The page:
CONTROVERSIAL plans to slash opening hours at libraries across Denbighshire have been approved.
Denbighshire Council’s cabinet gave the green light on Tuesday to cut library opening times by 40% in order to save £360k per year.
The decision was made despite a public consultation garnering 4,500 responses in which over 90% strongly disagreed with the proposals.
The council claims it faces “unprecedented” financial pressures with a near £25m shortfall in its budget next year.
Cllr Bobby Feeley said libraries did “a lot more than books” and pointed to the service employing many loyal and long-serving members of staff.
“I’m not a big fan of consultations because it doesn’t usually reap rewards in terms of the message that comes back and very few people take part, but in this case I cannot grumble because 4,500 plus people took part, and 96% of those were against the cuts,” she said.
“I maintain that 21% of this £1.7m service is disproportionate and unfair.
“It is fiddly, tinkering around the edges.
“The report does not give a complete picture.
“Redundancy costs haven’t been properly estimated, nor has the cost of the impact on other services, such as the One Stop Shop service.
“Most importantly (are) the adverse effects of what are now community hubs in every community across Denbighshire in an age where community cohesion has never been more important.
“I suggest [in] targeting the library service you have picked on a small dynamic service that punches way above its head, way above its weight, in terms of value for money, and it’s an award-winning service second to none in Wales.”
Cllr Huw Hilditch-Roberts called for the cabinet to be accountable after some cabinet members alluded to the idea the cuts were the fault of the Government for not sufficiently funding local councils.
“Just for the avoidance of doubt, I want to clarify, in this room, at the end of the day, it is this cabinet’s decision to cut libraries by 40%, not Westminster, not Cardiff,” he said.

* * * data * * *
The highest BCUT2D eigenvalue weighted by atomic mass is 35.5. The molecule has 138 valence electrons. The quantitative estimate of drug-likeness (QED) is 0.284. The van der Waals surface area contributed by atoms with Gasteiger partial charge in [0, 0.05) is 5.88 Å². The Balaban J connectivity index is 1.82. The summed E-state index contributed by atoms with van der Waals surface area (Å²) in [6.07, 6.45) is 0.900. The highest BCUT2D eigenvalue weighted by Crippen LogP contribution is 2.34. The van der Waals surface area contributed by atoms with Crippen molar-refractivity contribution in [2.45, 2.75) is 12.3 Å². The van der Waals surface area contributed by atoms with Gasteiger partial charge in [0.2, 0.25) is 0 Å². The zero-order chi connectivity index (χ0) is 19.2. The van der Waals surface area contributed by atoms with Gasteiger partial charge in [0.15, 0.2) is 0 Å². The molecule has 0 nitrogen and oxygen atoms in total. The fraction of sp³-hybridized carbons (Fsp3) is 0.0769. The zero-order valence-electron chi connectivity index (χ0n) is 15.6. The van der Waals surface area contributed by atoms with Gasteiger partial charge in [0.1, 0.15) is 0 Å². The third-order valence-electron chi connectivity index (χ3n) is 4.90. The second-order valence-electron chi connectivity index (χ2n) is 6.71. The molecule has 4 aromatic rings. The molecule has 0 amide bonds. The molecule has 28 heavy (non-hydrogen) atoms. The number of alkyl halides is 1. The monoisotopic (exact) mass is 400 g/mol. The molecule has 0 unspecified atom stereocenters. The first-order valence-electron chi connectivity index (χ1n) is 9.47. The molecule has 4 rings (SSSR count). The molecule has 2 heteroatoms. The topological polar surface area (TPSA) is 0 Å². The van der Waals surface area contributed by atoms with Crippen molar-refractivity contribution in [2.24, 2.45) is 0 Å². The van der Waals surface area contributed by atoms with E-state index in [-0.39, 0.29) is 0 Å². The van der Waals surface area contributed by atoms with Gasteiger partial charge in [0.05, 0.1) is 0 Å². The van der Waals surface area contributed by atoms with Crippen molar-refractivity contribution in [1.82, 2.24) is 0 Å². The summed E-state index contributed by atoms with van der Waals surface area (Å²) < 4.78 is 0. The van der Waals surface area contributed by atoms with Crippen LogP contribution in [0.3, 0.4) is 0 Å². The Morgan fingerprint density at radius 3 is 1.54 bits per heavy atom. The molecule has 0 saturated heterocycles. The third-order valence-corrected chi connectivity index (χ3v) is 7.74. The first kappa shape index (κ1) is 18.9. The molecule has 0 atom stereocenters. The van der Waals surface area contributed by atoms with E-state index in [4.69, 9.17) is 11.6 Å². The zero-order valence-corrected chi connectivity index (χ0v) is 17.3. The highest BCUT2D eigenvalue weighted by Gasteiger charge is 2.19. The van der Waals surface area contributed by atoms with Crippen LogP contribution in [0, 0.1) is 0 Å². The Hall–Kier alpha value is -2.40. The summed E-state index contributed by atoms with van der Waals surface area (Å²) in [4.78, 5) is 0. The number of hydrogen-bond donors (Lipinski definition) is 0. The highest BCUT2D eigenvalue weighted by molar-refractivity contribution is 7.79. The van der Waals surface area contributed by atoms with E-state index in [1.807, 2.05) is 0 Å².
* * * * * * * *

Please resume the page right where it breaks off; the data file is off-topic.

“The decision is made here in this room today.
“I just want to be abundantly clear on that it is a cabinet decision.”
Leader Cllr Jason McLellan said: “It is a frontline service, we’ve recognised.
“The consultation (response) was massive, we’ve recognised.
“The consultation was overwhelmingly against cuts, we’ve recognised.
“But it does not get away from the fact that this is part and parcel [of] a huge, huge budget pressure that we face.
“None of us are taking this lightly.”
Cllr Emrys Wynne, the cabinet member responsible for libraries, added: “I’d like to make it absolutely clear from the outset that reducing the opening hours of our libraries is not something that sits comfortably with me.
“This is not why I became a county councillor, and this is not why I joined the cabinet; however, with a huge challenge we have ahead to balance our budget, we will need to make very many difficult decisions about things we all hold dear.”
The authority will scale back the libraries’ opening hours, as well as One Stop Shops, despite the service catering for 51% of its population described as registered library users.
Councillors were told cutting hours across all libraries was fairer than making savings by closing individual buildings.
The council plans to operate a system in which, for instance, Rhyl library will close when Prestatyn’s library is open, offering a degree of neighbouring-town cover.
Denbighshire’s libraries include those at Corwen, Denbigh, Llangollen, Prestatyn, Rhuddlan, Rhyl, Ruthin, and St Asaph.
The cabinet vote was unanimous.